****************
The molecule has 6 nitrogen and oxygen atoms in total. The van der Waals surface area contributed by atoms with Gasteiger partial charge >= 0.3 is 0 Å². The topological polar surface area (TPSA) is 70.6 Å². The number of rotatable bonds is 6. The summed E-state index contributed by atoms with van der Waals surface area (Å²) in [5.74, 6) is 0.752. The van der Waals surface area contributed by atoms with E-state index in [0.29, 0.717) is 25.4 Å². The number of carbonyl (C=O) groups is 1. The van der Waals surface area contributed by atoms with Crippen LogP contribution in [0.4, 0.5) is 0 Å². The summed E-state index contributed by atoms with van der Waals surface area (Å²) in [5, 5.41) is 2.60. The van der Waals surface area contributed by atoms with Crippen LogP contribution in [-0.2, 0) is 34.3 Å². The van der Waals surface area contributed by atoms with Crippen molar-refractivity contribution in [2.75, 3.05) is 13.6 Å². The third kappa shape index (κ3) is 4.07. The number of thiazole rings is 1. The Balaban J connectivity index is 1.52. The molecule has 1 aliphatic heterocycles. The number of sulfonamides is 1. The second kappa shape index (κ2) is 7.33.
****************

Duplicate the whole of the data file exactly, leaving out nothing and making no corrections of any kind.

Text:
The molecule has 6 nitrogen and oxygen atoms in total. The van der Waals surface area contributed by atoms with Gasteiger partial charge >= 0.3 is 0 Å². The topological polar surface area (TPSA) is 70.6 Å². The number of rotatable bonds is 6. The summed E-state index contributed by atoms with van der Waals surface area (Å²) in [5.74, 6) is 0.752. The van der Waals surface area contributed by atoms with E-state index in [0.29, 0.717) is 25.4 Å². The number of carbonyl (C=O) groups is 1. The van der Waals surface area contributed by atoms with Crippen LogP contribution in [0.4, 0.5) is 0 Å². The summed E-state index contributed by atoms with van der Waals surface area (Å²) in [5, 5.41) is 2.60. The van der Waals surface area contributed by atoms with Crippen LogP contribution in [-0.2, 0) is 34.3 Å². The van der Waals surface area contributed by atoms with Crippen molar-refractivity contribution in [2.75, 3.05) is 13.6 Å². The third kappa shape index (κ3) is 4.07. The number of thiazole rings is 1. The Balaban J connectivity index is 1.52. The molecule has 1 aliphatic heterocycles. The number of sulfonamides is 1. The second kappa shape index (κ2) is 7.33.